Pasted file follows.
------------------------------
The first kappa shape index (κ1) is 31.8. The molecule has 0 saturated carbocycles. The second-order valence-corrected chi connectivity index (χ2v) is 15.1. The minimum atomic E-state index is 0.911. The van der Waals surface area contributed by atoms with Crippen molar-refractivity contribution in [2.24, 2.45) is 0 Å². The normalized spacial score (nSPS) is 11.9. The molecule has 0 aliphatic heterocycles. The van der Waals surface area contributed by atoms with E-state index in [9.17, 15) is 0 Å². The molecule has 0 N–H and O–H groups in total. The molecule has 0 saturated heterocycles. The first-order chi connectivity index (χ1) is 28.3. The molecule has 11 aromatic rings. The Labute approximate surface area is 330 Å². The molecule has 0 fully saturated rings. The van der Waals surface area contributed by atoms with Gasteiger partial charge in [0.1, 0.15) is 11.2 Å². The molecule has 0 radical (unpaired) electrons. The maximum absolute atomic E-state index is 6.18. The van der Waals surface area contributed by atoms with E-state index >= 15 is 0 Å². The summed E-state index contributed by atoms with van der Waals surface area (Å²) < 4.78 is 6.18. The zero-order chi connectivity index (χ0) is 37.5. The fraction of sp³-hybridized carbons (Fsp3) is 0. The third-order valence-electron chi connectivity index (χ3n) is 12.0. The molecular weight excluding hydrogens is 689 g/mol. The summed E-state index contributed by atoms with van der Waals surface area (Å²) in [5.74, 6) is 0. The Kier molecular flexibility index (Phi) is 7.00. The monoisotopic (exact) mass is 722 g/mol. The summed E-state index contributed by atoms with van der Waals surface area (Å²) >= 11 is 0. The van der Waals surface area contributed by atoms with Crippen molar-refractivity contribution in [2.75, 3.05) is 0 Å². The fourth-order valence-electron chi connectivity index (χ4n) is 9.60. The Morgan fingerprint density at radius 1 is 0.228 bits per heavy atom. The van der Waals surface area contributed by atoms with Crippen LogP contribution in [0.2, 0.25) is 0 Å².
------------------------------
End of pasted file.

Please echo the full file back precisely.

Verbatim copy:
The first kappa shape index (κ1) is 31.8. The molecule has 0 saturated carbocycles. The second-order valence-corrected chi connectivity index (χ2v) is 15.1. The minimum atomic E-state index is 0.911. The van der Waals surface area contributed by atoms with Crippen molar-refractivity contribution in [2.24, 2.45) is 0 Å². The normalized spacial score (nSPS) is 11.9. The molecule has 0 aliphatic heterocycles. The van der Waals surface area contributed by atoms with E-state index in [9.17, 15) is 0 Å². The molecule has 0 N–H and O–H groups in total. The molecule has 0 saturated heterocycles. The first-order chi connectivity index (χ1) is 28.3. The molecule has 11 aromatic rings. The Labute approximate surface area is 330 Å². The molecule has 0 fully saturated rings. The van der Waals surface area contributed by atoms with Gasteiger partial charge in [0.1, 0.15) is 11.2 Å². The molecule has 0 radical (unpaired) electrons. The maximum absolute atomic E-state index is 6.18. The van der Waals surface area contributed by atoms with E-state index >= 15 is 0 Å². The summed E-state index contributed by atoms with van der Waals surface area (Å²) < 4.78 is 6.18. The zero-order chi connectivity index (χ0) is 37.5. The fraction of sp³-hybridized carbons (Fsp3) is 0. The third-order valence-electron chi connectivity index (χ3n) is 12.0. The molecular weight excluding hydrogens is 689 g/mol. The summed E-state index contributed by atoms with van der Waals surface area (Å²) in [5.74, 6) is 0. The Kier molecular flexibility index (Phi) is 7.00. The monoisotopic (exact) mass is 722 g/mol. The summed E-state index contributed by atoms with van der Waals surface area (Å²) >= 11 is 0. The van der Waals surface area contributed by atoms with Crippen molar-refractivity contribution in [2.75, 3.05) is 0 Å². The fourth-order valence-electron chi connectivity index (χ4n) is 9.60. The Morgan fingerprint density at radius 1 is 0.228 bits per heavy atom. The van der Waals surface area contributed by atoms with Crippen LogP contribution in [0.2, 0.25) is 0 Å².